Easier implementation with Internet of Things (IoT) — The IoT is becoming a critical factor in digital business transformation. Companies across all verticals have digital marketing strategies in place and focus on engaging customers across various connected channels to optimize how they interact with them. TTS gives connected devices in the IoT a more user-friendly way to communicate with consumers.
Word-of-mouth marketing — Adding an alternative way to consume content online enhances the user experience. Visitors are far more likely to return to and recommend websites where they have had positive experiences. And even in our age of social media marketing, word of mouth is still the most important platform, according to Forbes.
Enhanced employee performance with corporate learning programs — With TTS technology, HR departments and e-learning professionals can make learning modules and employee training much easier for employees to learn anywhere and at anytime.
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#1 Recommended Text To Speech Software
Types of Text-to-Speech Tools.
Depending on the device your child uses, there are many different TTS tools:.
Built-in text-to-speech: Many devices have built-in TTS tools. This includes desktop and laptop computers, smartphones and digital tablets and Chrome. Your child can use this TTS without purchasing special apps or software.
Web-based tools: Some websites have TTS tools on-site. For instance, you can turn on our website’s “Reading Assist” tool, located in the lower left corner of your screen, to have this webpage read aloud. Also, kids with dyslexia may qualify for a free Bookshare account with digital books that can be read with TTS. (Bookshare is a program of Understood founding partner Benetech.) There are also free TTS tools available online.
Text-to-speech apps: Kids can also download TTS apps on smartphones and digital tablets. These apps often have special features like text highlighting in different colors and OCR. Some examples include Voice Dream Reader, Claro ScanPen and Office Lens.
Chrome tools: Chrome is a relatively new platform with several TTS tools. These include Read & Write for Google Chrome and Snap & Read Universal. You can use these tools on a Chromebook or any computer with the Chrome browser. See more Chrome tools to help with reading.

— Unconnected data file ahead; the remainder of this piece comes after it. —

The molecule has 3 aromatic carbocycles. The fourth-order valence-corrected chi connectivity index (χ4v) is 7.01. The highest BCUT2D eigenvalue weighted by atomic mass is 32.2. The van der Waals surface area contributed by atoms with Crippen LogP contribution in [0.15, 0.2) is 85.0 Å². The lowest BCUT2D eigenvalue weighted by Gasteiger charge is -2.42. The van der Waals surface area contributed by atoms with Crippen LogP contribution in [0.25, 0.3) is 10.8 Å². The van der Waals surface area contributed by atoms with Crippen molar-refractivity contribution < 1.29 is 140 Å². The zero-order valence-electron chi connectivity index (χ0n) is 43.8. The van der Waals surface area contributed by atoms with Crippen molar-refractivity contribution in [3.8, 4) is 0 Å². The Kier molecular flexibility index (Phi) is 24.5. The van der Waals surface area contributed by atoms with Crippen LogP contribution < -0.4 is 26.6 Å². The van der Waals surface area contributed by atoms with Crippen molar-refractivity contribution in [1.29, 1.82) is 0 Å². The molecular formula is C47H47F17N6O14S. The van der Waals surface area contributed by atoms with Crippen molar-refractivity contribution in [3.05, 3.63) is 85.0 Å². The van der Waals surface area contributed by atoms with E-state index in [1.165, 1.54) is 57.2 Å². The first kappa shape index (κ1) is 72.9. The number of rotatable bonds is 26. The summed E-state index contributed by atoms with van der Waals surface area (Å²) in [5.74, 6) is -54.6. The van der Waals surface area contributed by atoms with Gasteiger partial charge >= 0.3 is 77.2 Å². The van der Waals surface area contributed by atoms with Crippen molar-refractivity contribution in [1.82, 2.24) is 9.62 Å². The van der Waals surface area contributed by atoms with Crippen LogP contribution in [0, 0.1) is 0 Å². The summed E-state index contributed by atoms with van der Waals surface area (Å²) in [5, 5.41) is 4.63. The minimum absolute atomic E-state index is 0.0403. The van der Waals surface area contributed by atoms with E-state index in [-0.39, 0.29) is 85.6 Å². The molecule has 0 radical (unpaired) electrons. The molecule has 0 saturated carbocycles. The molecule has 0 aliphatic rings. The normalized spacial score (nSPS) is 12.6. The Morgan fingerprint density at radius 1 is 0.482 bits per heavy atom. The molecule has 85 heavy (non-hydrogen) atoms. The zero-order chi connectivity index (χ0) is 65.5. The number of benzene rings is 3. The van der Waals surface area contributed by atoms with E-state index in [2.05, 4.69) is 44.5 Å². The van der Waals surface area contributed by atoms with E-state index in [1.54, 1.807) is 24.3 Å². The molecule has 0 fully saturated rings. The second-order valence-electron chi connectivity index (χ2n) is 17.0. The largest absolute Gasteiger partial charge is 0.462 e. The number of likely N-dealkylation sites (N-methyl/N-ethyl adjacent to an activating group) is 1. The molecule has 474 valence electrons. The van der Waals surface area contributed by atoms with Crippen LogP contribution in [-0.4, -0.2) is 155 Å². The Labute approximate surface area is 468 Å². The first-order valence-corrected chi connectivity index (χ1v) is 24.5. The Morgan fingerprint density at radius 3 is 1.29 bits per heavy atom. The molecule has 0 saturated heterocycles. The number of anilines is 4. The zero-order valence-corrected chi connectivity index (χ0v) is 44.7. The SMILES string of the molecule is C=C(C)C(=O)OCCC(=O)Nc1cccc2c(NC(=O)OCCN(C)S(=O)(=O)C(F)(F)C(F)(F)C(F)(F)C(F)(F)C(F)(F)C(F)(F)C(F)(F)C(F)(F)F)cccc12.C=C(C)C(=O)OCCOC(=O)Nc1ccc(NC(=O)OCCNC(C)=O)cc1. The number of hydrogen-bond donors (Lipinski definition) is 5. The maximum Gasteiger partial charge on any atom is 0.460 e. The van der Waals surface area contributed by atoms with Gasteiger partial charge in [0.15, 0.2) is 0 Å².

Text-to-speech software programs: There are also several literacy software programs for desktop and laptop computers. In addition to other reading and writing tools, many of these programs have TTS. Examples include Kurzweil 3000, ClaroRead and Read & Write. Microsoft’s Immersive Reader tool also has TTS. It can be found in programs like OneNote and Word. See more examples of software for kids with reading issues.
For reading on your tablet or phone.
Voice Dream Reader is a text-to-speech assistive application for both Apple and Android devices that converts PDFs, web pages, Microsoft Word, and other document formats into spoken word, while also offering additional features such as bookmarking, note-taking, and a built-in dictionary.
KNFB Reader is a text-to-speech application that works solely off of pictures. Though originally designed with the purpose of aiding the visually impaired and blind, this program’s text-to-speech technology extracts the words found in an image and converts it to speech. Users can take pictures right from the app or use saved images from their device.
CapturaTalk offers text-to-speech assistance alongside many other reading and writing resources, making it a useful resource for tasks that require both reading, writing, and research. The app’s web browser removes ads and rearranges a site’s formatting to present the user with a decluttered and simple text page. The application also has a dyslexia friendly font that can be turned on or off. You can find this app at the AppStore and Google Play store.
Read & Write, created by the same company as Browsealoud, is available for tablet and Chrome browsers. This application has both text-to-speech and “Speak As I Type” abilities. Its alternative keyboard and features help users read and write common tablet tasks such as typing, emailing, and reading.
There are numerous TTS products available, including Read Please 2000, Proverbe Speech Unit, and Next Up Technology’s TextAloud. One such consideration would be to ensure that students find the right TTS voice. Having a high quality TTS voice that sounds similar to a human voice will improve reading comprehension; the less robotic, the better (Cunningham, 2011). Your child can use this TTS without purchasing special apps or software.Speechelo – Human sounding voices Integrated inside there audios.
In addition to other reading and writing tools, many of these programs have TTS.